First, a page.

In stark contrast to that area of town in general, grass grew taller and taller for weeks at a house that was for sale at the entrance to Rockwood Park, but fortunately before it became a poster child for the now well documented “broken windows theory”, either the previous owners, the real estate agency or an annoyed neighbor mowed the lawn.
This apparently isn’t the philosophy of City Parks and Recreation or its mowing contractor. Even while trendy parks are opened, the turf in other parks has evaporated over the years from neglect even as their use has increased. Now, maybe to cover the neglect, the decision has apparently been made to mow only a portion of each park, allowing grass to go fallow making them virtually useless.
Poor decision, poor management, another victim of deferred maintenance and, where the buck always stops, poor governance.
Residents are given prompt citations, and should be, if they don’t take care to keep the city-owned right-of-way as well kept as their own property. Right-of-Way is the strip that runs between the street and private property, sometimes dissected by a sidewalk.
It’s also where “curb appeal” and resultant property values begin.
So residents are right to be indignant and demoralized, as my neighbors and many commuting to use the park are, that the City is so cavalier with its own upkeep including but not limited to the responsibility to keep recreational parkland not only mowed but free of limbs and weeds and well, recreational.
Unkempt areas attract not only litter but snakes and other vermin and bring them closer to residences and businesses, but they also are proven to provide a sort of psychological screen for minor crime, typically theft and quick to follow is major crime.
It doesn’t stop there. As well as eroding property values, unkempt areas, especially in urban settings, threaten public health, retard economic development and more. Nature areas have an important place but urban parks, adjacent to dwellings should be well kept. It takes much more than leaving the grass to grow wild to convert a recreational park into a nature area or convert it to a natural buffer.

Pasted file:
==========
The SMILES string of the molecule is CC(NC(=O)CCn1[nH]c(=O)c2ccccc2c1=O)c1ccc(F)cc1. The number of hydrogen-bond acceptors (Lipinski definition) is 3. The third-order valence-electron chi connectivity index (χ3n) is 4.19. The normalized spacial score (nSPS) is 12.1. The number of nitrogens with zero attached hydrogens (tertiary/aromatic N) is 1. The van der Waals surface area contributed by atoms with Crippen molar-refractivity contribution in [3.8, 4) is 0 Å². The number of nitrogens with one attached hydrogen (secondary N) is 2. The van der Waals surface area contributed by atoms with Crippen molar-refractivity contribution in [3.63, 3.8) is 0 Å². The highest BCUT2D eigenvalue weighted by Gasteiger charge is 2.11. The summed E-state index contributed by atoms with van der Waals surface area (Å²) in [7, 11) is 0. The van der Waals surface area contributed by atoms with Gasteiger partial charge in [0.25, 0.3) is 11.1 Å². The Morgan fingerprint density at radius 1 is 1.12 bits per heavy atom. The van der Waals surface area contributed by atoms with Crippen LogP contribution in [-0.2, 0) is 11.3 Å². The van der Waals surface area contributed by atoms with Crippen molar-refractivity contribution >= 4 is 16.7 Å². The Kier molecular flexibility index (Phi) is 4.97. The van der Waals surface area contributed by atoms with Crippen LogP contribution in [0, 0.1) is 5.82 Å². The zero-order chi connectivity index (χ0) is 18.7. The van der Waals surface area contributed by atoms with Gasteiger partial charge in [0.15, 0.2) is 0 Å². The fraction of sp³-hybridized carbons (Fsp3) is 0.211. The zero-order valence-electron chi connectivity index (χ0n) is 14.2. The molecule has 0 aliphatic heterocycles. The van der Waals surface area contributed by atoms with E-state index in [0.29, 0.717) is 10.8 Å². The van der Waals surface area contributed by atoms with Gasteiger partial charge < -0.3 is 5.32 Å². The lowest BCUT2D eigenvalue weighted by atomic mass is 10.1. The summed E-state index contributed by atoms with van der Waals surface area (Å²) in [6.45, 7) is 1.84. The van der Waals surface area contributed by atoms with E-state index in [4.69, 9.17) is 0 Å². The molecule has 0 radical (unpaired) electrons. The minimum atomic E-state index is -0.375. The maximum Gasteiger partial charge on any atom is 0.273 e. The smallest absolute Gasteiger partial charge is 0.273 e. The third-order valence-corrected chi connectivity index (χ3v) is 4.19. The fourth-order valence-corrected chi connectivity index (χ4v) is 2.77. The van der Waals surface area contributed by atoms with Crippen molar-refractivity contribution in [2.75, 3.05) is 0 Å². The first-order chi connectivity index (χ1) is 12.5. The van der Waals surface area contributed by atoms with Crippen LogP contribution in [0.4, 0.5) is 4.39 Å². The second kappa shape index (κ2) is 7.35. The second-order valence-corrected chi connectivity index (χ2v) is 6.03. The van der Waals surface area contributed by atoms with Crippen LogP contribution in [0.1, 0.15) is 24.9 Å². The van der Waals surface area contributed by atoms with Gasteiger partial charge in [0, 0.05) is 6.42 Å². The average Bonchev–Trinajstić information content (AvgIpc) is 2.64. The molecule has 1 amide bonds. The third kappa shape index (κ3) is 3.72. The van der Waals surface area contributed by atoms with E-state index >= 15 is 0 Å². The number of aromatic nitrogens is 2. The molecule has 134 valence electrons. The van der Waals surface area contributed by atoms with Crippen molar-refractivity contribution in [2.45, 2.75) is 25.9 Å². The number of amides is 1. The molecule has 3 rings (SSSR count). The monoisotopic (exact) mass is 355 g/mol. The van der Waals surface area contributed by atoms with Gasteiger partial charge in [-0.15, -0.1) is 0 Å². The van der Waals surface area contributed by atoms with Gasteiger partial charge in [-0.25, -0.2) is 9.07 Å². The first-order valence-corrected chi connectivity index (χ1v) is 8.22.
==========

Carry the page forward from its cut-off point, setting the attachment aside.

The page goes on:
Is the failure to maintain the roof on the picnic shelter or the cook-out grills also part of going back to nature?
It is terrific that reserves are being refunded for deferred maintenance of streets but Durham’s elected officials and public servants are being thick as a board on the importance of appearance overall, even if as one official quipped, “no one is calling to yell at them about it.”
Oh yeah, that’s why we elect people to govern our community, so they can sit by the phone keeping tabs on who gets angry enough to call them out. That’s just dysfunctional.
You want to know what gives government a poor image…just this kind of neglect and double standard. Government upkeep should set the example and begin with appearance and curb appeal, the most visible things residents can see.
Believe me, elected officials and administrators are not ignorant to how important this is…they’ve been shown scientific evidence as well as public opinion support time and time again…so when will they get it? When will someone step up and show leadership on this issue?
I guess when we all drop the unimportant lives we’re leading and get angry enough to call and tell them to get off their butt? Maybe its time to dust off the ole’ B.S.-O-Meter very effectively deployed in a former life to humorously shed light on condescension toward Durham, but this time B.S. won’t be Bum Steer and the “Bums” may be local.